10. Finally, the most obvious one, probably not in keeping with some of the previous subtler, debatable points above. This one is so obvious I’m not sure why I’m adding it – VACCINATE YOUR CHILDREN, it stops them and others getting horrible preventable diseases. The anti-vaxers can deny they work and claim harm all they like, they can also deny the existence of cheese for all I care and that will be total bollocks too.
Every so often in the media there are reports and opinion pieces from educationalists concerned about instilling an understanding and appreciation of the scientific process in our children. As a Dad of 2 (yes we now have 2) growing nerds I am a little puzzled by these statements and what happens to our offspring.
The first time I gave my Mini Nerd a crayon he looked at it, thought about it, waved it a bit then took a big bite. This ladies and gentleman was the scientific process in action. “I have a crayon, I’m not sure what it does, I’ll perform some experiments. Does it rattle …. no….. Does it taste good ….. Yum! These must be for eating”. Science developing before creativity, or rather the scientific process is inherent to humans, it isn’t learnt, it’s an instinct!
Hypotheses develop and new techniques in the ever growing field of toddler mediated destruction are discovered and employed on a daily basis in the Nerd household
How and why do we squash the inquisitive minds of children? Sometimes it’s entirely appropriate, like when they are about to investigate a plug socket with their tongue or a carving knife with their hands but do we say “Stop, put it down, don’t do that” too much? It’s probably no coincidence that one of the first words they learn is NO …. It’s probably one of the commonest words they hear. On the other hand we can’t let them run riot in the name of learning ….. can we?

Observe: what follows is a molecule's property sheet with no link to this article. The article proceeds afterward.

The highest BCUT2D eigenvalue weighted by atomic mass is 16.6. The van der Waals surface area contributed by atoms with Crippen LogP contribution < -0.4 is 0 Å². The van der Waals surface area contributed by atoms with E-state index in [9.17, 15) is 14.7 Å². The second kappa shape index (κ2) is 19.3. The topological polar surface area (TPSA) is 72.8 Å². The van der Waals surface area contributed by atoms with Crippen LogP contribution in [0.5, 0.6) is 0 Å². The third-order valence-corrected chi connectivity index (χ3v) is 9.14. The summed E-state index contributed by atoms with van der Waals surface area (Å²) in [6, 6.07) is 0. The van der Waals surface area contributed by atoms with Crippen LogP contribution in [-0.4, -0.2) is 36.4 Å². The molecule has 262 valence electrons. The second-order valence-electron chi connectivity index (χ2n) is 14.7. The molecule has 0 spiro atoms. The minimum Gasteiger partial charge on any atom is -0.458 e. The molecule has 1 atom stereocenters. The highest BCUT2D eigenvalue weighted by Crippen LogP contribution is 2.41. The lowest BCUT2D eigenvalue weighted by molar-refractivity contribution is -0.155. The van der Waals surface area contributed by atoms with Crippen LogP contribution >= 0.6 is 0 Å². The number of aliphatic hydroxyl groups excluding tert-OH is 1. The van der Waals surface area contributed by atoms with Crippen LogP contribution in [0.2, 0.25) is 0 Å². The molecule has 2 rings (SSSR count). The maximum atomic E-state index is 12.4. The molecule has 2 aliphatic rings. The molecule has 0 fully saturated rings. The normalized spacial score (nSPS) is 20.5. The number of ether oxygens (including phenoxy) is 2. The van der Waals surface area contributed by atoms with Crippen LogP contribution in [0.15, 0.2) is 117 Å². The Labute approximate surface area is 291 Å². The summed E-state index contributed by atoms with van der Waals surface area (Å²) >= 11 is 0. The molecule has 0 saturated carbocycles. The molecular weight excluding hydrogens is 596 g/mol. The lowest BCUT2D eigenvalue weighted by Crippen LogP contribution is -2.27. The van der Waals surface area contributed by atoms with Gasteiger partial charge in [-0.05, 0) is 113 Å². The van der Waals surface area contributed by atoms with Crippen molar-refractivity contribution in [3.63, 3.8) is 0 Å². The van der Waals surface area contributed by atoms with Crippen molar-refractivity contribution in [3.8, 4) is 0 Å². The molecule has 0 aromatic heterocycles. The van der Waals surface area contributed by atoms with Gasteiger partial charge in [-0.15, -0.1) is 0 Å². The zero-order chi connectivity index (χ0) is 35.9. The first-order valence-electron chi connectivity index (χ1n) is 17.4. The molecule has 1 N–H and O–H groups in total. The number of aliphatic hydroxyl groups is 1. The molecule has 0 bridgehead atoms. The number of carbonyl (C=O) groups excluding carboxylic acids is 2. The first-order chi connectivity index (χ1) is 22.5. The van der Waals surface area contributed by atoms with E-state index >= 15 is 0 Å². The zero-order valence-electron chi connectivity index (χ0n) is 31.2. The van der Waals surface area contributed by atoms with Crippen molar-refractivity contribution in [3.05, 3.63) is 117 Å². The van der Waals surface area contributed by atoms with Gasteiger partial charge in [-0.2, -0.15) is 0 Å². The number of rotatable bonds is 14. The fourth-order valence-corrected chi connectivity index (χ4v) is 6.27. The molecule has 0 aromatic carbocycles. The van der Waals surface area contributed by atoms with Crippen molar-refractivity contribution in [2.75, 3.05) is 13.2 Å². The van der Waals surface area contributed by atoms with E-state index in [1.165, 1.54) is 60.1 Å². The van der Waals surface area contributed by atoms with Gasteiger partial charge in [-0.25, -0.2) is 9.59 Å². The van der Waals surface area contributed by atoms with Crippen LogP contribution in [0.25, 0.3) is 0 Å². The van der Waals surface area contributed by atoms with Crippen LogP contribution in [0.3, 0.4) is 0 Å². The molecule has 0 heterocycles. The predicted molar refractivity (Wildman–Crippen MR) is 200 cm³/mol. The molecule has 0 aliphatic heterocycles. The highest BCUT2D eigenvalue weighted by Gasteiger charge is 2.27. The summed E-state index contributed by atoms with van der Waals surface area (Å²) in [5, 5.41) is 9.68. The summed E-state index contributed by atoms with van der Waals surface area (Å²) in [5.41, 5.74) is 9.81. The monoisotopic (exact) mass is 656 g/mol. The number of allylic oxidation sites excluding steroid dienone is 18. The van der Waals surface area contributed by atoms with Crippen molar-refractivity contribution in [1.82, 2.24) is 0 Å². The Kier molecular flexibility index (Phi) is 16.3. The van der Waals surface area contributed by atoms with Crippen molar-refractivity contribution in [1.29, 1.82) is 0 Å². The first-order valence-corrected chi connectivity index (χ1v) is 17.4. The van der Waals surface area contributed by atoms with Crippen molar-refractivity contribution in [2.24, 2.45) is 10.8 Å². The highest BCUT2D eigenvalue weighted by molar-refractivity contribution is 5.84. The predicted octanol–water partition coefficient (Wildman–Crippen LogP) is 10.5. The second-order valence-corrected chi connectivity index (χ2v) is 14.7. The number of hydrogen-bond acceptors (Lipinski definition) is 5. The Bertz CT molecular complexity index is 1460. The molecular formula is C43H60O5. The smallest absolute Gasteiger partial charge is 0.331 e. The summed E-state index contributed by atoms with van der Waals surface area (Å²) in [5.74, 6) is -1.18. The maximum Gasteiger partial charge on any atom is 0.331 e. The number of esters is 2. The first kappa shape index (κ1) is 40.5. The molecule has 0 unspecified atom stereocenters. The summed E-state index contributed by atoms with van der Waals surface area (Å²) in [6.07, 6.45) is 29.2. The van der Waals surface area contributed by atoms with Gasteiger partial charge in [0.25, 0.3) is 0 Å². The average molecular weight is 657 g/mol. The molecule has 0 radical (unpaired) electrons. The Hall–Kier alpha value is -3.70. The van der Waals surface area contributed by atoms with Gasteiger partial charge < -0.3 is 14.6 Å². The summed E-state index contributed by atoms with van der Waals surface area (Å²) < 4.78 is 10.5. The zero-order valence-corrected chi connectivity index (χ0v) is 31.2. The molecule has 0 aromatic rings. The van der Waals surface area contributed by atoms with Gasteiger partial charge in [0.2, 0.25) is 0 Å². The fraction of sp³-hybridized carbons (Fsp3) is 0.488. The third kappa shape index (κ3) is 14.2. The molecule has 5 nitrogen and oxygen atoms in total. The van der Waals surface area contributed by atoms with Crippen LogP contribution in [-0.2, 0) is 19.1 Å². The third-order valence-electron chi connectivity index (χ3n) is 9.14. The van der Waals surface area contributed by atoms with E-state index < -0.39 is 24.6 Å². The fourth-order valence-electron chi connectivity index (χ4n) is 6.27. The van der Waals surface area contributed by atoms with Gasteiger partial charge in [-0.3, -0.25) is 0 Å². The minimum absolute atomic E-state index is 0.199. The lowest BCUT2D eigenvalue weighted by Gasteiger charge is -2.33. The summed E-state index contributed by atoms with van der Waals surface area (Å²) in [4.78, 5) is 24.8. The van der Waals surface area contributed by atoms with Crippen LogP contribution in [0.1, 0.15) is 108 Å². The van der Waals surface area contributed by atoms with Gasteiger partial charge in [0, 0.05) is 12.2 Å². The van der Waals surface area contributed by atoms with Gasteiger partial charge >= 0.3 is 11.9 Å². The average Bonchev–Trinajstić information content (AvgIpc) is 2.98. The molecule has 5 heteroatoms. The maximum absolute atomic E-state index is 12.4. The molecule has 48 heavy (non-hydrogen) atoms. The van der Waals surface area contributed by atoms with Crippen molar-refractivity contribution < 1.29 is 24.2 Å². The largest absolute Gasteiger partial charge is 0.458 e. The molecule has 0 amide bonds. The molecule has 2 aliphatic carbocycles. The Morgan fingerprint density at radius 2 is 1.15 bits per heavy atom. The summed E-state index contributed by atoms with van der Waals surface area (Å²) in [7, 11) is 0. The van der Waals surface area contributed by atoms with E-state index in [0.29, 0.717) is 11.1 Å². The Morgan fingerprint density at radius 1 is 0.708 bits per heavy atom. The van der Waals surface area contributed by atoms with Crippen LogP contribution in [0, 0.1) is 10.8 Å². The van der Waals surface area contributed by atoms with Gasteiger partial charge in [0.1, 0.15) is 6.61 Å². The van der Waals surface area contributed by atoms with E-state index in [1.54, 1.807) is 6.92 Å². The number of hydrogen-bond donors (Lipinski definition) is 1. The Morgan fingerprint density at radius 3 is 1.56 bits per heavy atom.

I was very pleased the other day when we went to the park with a ball and he spent longer examining daisies than kicking the ball …… which is exactly what I would do given the choice too. I once got sent off during a football match in school for making and wearing a daisy chain. Needless to say I am not training for Rio 2016.
The results of the gravity driven Lego acceleration experiments were inconclusive so they were repeated… endlessly.
Stupid baby cutesy talk used to make me hurl. Hearing Mums ask their mewling offspring “Has babywaby gottta soggy bumbum?” in the street use to have me reaching fot the nearest fire axe. “I will never talk to my children like that!” the young Nerd thought (just “Nerd” at the time and not Nerd Dad as children were merely hypothetical, in fact The Wife was not only hypothetical but improbable given hygiene and Games Worksop obsession issues).
Hmmmm. What a difference a sprog makes. The other day we realised that our baby babble had taken hold. Bigtime. There is something about chatting away and not expecting any response that seems to absolve you of having to make any sense. These nonsense phrases and babblings, much like the silly songs I previously mentioned, appear without warning. He has now started to respond, mainly in squeals and squeaks.
I started calling our little guy “Monkey Boy” partly because of his excess of hair but mainly because it mildy annoyed The Wife. The Wife took to calling him Little Dude; I suppose because …well… he’s little … and a dude? Little Dude became Dudlelet, then Doodle, Monkey Boy became Monkey ….. and “Monkey Doodle” was coined.
Unsurprisingly all cultures babble at their babies and your babble is dictated by your language and baby noises are dependant on the type and frequency of your babbling. Apparently we all start off the same an then babble becomes language specific so eventually Chinese learning babies babble is totally different to English learning babies. Babbling apparently also teaches babies how conversation works, the structure of speech and how to take turns.
So, as well as making all those around us puke with our cutesy baby talk we are unconsciously teaching them the sounds, structure and timbre of our language. In summary Baba baba boo boo who’ my wuvvwy wuvvwy wickle Monkey Doodle den?